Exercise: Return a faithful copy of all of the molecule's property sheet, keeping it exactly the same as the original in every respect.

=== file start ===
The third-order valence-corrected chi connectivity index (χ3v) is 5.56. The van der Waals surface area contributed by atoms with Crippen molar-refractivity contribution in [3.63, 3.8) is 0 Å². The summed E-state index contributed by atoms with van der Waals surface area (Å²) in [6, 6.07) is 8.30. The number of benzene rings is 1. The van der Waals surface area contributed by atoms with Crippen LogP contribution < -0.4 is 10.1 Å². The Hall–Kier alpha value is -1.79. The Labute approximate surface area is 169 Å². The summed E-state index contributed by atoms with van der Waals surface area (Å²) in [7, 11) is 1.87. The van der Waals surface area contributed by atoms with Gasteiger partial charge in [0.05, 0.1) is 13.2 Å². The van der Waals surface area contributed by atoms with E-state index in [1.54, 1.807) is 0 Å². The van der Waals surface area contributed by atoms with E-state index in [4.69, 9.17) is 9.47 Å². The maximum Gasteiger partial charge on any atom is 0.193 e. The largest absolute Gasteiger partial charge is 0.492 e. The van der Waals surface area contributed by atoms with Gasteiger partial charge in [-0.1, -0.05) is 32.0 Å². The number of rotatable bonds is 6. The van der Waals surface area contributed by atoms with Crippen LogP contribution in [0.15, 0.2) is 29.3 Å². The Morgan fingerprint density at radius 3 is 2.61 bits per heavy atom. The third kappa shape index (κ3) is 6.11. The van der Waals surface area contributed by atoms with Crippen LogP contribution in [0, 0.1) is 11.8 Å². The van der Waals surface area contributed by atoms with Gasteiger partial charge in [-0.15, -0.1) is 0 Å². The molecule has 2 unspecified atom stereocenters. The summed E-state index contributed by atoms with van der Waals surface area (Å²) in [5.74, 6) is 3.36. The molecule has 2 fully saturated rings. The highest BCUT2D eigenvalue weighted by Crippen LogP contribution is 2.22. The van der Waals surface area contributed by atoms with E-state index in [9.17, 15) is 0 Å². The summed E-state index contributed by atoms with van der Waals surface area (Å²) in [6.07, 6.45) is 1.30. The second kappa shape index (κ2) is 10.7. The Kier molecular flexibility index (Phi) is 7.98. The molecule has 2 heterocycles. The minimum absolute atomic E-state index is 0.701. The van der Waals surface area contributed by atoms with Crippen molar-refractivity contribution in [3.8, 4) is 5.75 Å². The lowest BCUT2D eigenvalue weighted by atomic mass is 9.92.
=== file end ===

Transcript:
The third-order valence-corrected chi connectivity index (χ3v) is 5.56. The van der Waals surface area contributed by atoms with Crippen molar-refractivity contribution in [3.63, 3.8) is 0 Å². The summed E-state index contributed by atoms with van der Waals surface area (Å²) in [6, 6.07) is 8.30. The number of benzene rings is 1. The van der Waals surface area contributed by atoms with Crippen LogP contribution < -0.4 is 10.1 Å². The Hall–Kier alpha value is -1.79. The Labute approximate surface area is 169 Å². The summed E-state index contributed by atoms with van der Waals surface area (Å²) in [7, 11) is 1.87. The van der Waals surface area contributed by atoms with Gasteiger partial charge in [0.05, 0.1) is 13.2 Å². The van der Waals surface area contributed by atoms with E-state index in [1.54, 1.807) is 0 Å². The van der Waals surface area contributed by atoms with E-state index in [4.69, 9.17) is 9.47 Å². The maximum Gasteiger partial charge on any atom is 0.193 e. The largest absolute Gasteiger partial charge is 0.492 e. The van der Waals surface area contributed by atoms with Gasteiger partial charge in [-0.1, -0.05) is 32.0 Å². The number of rotatable bonds is 6. The van der Waals surface area contributed by atoms with Crippen LogP contribution in [0.15, 0.2) is 29.3 Å². The Morgan fingerprint density at radius 3 is 2.61 bits per heavy atom. The third kappa shape index (κ3) is 6.11. The van der Waals surface area contributed by atoms with Crippen LogP contribution in [0, 0.1) is 11.8 Å². The van der Waals surface area contributed by atoms with Gasteiger partial charge in [-0.15, -0.1) is 0 Å². The molecule has 2 unspecified atom stereocenters. The summed E-state index contributed by atoms with van der Waals surface area (Å²) in [5.74, 6) is 3.36. The molecule has 2 fully saturated rings. The highest BCUT2D eigenvalue weighted by Crippen LogP contribution is 2.22. The van der Waals surface area contributed by atoms with E-state index in [9.17, 15) is 0 Å². The summed E-state index contributed by atoms with van der Waals surface area (Å²) in [6.07, 6.45) is 1.30. The second kappa shape index (κ2) is 10.7. The Kier molecular flexibility index (Phi) is 7.98. The molecule has 2 heterocycles. The minimum absolute atomic E-state index is 0.701. The van der Waals surface area contributed by atoms with Crippen molar-refractivity contribution in [3.8, 4) is 5.75 Å². The lowest BCUT2D eigenvalue weighted by atomic mass is 9.92.